Ancient Monuments

History on the Ground

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Burnt mound in Fox Hollies Park, 140m south east of Round Pool

A Scheduled Monument in Acocks Green, Birmingham

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Latitude: 52.4374 / 52°26'14"N

Longitude: -1.818 / 1°49'4"W

OS Eastings: 412470.635099

OS Northings: 282176.932525

OS Grid: SP124821

Mapcode National: GBR 6LS.J4

Mapcode Global: VH9Z4.FZRV

Entry Name: Burnt mound in Fox Hollies Park, 140m south east of Round Pool

Scheduled Date: 24 July 2002

Source: Historic England

Source ID: 1020541

English Heritage Legacy ID: 35110

County: Birmingham

Electoral Ward/Division: Acocks Green

Built-Up Area: Birmingham

Traditional County: Worcestershire

Lieutenancy Area (Ceremonial County): West Midlands

Church of England Parish: Acocks Green

Church of England Diocese: Birmingham


The monument includes the known extent of the buried and earthwork remains of
a burnt mound in Fox Hollies Park lying to the north of Westley Brook.
The burnt mound includes a low oval mound approximately 0.3m high and
measuring 14m by 9m, orientated approximately east to west. The matrix of the
mound is visible as an area of small heat-crazed cobbles in gritty black
soil. A geophysical survey of the area revealed dense concentrations of stone
as well as at least seven probable pits, three hearths and four troughs. In
addition the line of the old stream course remains visible around the mound.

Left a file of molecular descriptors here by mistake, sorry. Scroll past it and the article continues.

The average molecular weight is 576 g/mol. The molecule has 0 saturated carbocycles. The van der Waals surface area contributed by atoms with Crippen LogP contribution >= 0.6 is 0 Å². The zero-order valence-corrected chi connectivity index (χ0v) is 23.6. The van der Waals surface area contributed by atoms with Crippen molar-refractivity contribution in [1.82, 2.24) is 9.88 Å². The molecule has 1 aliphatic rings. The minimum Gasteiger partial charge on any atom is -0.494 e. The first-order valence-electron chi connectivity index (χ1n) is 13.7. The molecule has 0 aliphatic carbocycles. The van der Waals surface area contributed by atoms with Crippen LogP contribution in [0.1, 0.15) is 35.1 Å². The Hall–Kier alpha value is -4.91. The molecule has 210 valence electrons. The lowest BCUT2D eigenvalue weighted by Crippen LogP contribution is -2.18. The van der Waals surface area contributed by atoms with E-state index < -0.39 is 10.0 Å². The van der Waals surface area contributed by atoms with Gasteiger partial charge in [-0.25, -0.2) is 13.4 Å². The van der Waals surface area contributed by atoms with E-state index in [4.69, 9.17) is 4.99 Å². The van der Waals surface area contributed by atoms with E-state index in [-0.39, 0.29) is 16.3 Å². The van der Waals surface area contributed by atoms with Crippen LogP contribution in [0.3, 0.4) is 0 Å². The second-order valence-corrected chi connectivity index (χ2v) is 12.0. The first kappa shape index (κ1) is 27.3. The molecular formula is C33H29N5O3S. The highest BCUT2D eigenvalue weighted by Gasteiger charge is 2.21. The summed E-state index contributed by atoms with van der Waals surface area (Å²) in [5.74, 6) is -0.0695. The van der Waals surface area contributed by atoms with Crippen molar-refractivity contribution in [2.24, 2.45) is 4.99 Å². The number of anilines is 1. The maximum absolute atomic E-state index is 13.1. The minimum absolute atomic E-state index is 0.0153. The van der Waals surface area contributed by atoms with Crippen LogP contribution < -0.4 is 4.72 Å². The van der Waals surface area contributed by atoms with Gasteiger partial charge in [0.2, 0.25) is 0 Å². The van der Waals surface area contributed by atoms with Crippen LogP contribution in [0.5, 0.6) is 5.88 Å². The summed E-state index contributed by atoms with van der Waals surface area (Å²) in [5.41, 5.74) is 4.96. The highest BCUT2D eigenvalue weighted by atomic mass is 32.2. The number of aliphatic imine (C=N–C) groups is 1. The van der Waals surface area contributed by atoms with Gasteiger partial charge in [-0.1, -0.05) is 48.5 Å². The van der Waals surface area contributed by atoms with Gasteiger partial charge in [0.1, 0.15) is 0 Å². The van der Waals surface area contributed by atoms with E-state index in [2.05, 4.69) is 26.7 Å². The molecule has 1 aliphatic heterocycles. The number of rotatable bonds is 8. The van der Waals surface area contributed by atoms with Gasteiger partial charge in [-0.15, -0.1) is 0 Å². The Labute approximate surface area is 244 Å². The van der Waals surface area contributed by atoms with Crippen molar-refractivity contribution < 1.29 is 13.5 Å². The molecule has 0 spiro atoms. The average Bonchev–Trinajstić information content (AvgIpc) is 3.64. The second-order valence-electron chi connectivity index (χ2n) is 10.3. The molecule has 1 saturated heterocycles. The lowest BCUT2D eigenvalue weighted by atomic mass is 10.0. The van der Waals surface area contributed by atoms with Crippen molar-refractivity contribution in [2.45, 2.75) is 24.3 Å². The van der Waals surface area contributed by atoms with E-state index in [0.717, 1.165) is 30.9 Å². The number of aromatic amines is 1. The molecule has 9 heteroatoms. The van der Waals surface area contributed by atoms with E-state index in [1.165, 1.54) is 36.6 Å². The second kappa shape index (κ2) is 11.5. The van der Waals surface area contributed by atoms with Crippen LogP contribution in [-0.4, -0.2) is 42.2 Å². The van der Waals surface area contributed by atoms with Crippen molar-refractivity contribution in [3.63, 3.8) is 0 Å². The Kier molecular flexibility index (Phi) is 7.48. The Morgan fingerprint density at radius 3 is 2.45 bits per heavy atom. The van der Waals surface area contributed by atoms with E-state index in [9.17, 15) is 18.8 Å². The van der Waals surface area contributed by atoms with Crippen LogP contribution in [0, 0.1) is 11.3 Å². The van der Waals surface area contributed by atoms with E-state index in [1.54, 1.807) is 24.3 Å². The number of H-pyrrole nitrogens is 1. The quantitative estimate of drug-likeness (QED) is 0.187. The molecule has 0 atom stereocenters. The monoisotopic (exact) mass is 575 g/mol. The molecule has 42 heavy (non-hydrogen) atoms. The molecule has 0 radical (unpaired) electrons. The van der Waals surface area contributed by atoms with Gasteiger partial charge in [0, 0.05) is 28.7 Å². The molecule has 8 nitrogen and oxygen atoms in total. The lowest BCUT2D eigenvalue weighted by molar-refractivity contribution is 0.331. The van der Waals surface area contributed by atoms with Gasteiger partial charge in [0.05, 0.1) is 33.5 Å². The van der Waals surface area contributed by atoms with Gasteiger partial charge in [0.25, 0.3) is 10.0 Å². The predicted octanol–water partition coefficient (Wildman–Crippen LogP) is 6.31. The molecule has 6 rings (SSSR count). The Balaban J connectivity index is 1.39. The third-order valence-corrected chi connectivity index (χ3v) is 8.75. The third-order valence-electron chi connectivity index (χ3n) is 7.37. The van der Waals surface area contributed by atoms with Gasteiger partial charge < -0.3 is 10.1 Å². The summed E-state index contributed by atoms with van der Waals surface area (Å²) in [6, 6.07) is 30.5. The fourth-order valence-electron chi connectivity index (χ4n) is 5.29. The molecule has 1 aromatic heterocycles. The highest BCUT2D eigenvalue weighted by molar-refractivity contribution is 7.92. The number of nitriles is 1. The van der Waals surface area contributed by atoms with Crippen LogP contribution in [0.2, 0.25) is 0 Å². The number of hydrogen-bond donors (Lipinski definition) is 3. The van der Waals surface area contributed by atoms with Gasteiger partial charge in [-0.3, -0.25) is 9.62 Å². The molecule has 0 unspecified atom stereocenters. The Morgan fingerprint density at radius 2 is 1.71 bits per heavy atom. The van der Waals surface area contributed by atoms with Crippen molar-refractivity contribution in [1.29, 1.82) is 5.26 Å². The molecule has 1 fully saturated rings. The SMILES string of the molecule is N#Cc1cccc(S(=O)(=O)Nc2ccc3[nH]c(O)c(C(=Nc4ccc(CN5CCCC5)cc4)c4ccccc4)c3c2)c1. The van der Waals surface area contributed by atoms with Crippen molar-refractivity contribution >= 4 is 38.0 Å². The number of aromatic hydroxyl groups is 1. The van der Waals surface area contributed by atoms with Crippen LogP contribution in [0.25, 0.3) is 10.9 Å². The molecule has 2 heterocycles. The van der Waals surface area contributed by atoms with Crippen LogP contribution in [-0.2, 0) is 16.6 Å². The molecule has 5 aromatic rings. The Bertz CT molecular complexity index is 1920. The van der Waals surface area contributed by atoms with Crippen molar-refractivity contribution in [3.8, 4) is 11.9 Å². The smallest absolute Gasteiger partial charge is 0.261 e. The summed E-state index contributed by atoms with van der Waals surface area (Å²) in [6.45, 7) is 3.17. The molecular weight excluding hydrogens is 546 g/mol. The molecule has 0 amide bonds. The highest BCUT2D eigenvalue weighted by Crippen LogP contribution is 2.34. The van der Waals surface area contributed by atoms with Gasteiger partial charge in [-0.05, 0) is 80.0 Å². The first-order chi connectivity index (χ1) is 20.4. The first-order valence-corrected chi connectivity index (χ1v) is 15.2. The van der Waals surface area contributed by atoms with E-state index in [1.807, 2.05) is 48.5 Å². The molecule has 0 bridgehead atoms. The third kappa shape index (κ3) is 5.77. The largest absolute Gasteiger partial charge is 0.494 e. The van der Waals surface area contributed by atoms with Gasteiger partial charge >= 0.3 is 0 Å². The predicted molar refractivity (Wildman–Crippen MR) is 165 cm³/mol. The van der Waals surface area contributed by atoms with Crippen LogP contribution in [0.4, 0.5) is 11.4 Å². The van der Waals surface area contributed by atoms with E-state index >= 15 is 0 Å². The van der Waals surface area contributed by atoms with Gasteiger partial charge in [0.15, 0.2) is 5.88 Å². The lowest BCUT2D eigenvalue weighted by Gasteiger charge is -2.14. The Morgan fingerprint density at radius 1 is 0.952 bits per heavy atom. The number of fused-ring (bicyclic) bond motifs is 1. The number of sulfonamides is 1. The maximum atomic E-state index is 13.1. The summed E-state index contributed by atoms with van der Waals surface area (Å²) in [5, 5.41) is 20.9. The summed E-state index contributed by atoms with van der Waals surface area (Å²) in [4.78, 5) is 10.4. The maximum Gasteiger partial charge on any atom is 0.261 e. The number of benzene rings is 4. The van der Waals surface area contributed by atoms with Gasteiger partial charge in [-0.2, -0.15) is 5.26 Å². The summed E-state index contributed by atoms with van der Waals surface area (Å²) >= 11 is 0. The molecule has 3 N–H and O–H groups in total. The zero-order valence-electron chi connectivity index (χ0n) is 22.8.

The site of the monument is shown on the attached map extract.

Source: Historic England

Reasons for Scheduling

A burnt mound is an accumulation of burnt (fire-crazed) stones, ash and
charcoal, usually sited next to a river or lake. On excavation, some form of
trough or basin capable of holding water is normally found in close
association with the mound. The size of the mound can vary considerably; small
examples may be under 0.5m high and less than 10m in diameter, larger examples
may exceed 3m in height and be 35m in diameter. The shape of the mound ranges
from circular to crescentic. The associated trough or basin may be found
within the body of the mound or, more usually, immediately adjacent to it. At
sites which are crescentic in shape the trough is normally found within the
`arms' of the crescent and the mound has the appearance of having developed
around it.
The main phase of use of burnt mounds spans the Early, Middle and Late Bronze
Age, a period of around 1000 years. The function of the mounds has been a
matter of some debate, but it appears that cooking, using heated stones to
boil water in a trough or tank, is the most likely use. Some excavated sites
have revealed several phases of construction, indicating that individual sites
were used more than once.
Burnt mounds are found widely scattered throughout the British Isles, with
around 100 examples identified in England. As a rare monument type which
provides an insight into life in the Bronze Age, all well-preserved examples
will normally be identified as nationally important.

The burnt mound in Fox Hollies Park, 140m south east of Round Pool is a
well-preserved example of a mound located adjacent to a water source. It is
expected to preserve evidence for its construction and use, as well as
evidence of associated settlement remains and buried land surfaces which will
provide important evidence of its relationship to Bronze Age society. In
addition the waterlogged conditions will preserve environment and organic
evidence such as weeds, pollen and seeds which will further understanding of
the prehistoric environment surrounding the site.

Source: Historic England

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